Helpful Hints
  • (1) You can search the entire content of Dean’s by phrase or by individual words. Just type your keywords into the search box and then pull down the search icon on the right and choose the option you need: search by word or by phrase or reset the content.
  • (2) Double click on a word in the content of a definition, and if the word is listed as a keyword in Dean’s, it will look that word up.
  • (3) You can use the search function to help jump the scrolling function. Simply type the first 2-3 letters into the search box then hit enter on your keyboard and the scroll will go to those Keywords that begin with those letters and allow you to scroll from there.

 Courts have stressed also the importance of the first factor, the 'purpose and character of the secondary use.' The more the appropriator is using the copied material for new, transformative purposes, the more it serves copyright's goal of enriching public knowledge and the less likely it is that the appropriation will serve as a substitute for the original or its plausible derivatives, shrinking the protected market opportunities of the copyrighted work. 510 U.S. at 591 (noting that, when the secondary use is transformative, 'market substitution is at least less certain, and market harm may not be so readily inferred.').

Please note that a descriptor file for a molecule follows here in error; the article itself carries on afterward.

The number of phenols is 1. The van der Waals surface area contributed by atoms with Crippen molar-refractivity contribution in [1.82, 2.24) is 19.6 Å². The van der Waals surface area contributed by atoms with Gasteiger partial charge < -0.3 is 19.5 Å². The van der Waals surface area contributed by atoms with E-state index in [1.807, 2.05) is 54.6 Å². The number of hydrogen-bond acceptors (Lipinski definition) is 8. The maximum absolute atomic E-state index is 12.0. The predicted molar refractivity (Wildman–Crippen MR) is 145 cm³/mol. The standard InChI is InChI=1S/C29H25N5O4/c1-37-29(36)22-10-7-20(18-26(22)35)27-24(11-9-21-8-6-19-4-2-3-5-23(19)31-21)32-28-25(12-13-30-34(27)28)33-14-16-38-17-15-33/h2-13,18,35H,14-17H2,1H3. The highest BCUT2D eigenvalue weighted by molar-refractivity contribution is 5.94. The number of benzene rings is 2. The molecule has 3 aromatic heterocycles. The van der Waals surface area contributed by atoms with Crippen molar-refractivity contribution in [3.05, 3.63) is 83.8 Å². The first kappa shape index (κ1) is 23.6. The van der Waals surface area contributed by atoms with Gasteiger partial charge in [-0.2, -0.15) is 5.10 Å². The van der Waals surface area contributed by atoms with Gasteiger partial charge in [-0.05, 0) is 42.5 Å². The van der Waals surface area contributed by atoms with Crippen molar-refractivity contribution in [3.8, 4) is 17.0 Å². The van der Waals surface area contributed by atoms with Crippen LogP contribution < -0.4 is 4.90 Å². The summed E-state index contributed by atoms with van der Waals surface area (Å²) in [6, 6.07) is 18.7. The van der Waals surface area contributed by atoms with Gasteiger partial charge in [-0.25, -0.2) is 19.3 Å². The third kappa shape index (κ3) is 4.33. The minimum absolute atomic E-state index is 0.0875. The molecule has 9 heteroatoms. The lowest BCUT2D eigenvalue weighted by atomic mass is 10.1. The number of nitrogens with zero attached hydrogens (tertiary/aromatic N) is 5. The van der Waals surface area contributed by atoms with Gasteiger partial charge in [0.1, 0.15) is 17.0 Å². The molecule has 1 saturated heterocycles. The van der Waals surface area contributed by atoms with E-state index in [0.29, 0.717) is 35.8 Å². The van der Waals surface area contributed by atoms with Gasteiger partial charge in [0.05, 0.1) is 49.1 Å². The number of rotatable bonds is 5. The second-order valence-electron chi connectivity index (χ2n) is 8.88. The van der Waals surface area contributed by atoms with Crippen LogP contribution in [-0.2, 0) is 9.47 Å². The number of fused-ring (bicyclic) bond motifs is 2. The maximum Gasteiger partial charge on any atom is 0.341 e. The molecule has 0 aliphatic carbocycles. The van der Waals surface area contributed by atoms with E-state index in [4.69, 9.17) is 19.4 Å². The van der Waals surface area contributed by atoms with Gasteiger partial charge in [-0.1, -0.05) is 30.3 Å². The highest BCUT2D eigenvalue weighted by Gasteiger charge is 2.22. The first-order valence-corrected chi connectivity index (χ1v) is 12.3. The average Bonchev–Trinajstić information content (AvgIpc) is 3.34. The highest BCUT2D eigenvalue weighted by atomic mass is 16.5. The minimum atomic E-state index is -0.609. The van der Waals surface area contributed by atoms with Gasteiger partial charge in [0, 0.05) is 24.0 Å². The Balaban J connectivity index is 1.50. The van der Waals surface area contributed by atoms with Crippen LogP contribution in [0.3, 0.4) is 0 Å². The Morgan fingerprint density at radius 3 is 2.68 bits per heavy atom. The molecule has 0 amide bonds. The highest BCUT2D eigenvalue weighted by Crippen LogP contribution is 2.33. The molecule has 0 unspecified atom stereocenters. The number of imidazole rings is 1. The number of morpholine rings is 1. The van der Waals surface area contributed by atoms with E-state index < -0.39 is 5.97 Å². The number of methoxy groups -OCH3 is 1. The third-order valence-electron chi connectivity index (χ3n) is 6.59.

Campbell's explanation of the first factor's inquiry into the 'purpose and character' of the secondary use focuses on whether the new work, 'in Justice Story's words, . . . merely 'supersede[s] the objects' of the original creation, . . . or instead adds something new, with a further purpose . . . . [I]t asks, in other words, whether and to what extent the new work is 'transformative.'' 510 U.S. at 578-579 (citations omitted). While recognizing that a transformative use is 'not absolutely necessary for a finding of fair use,' the opinion further explains ...

Register or login to access full content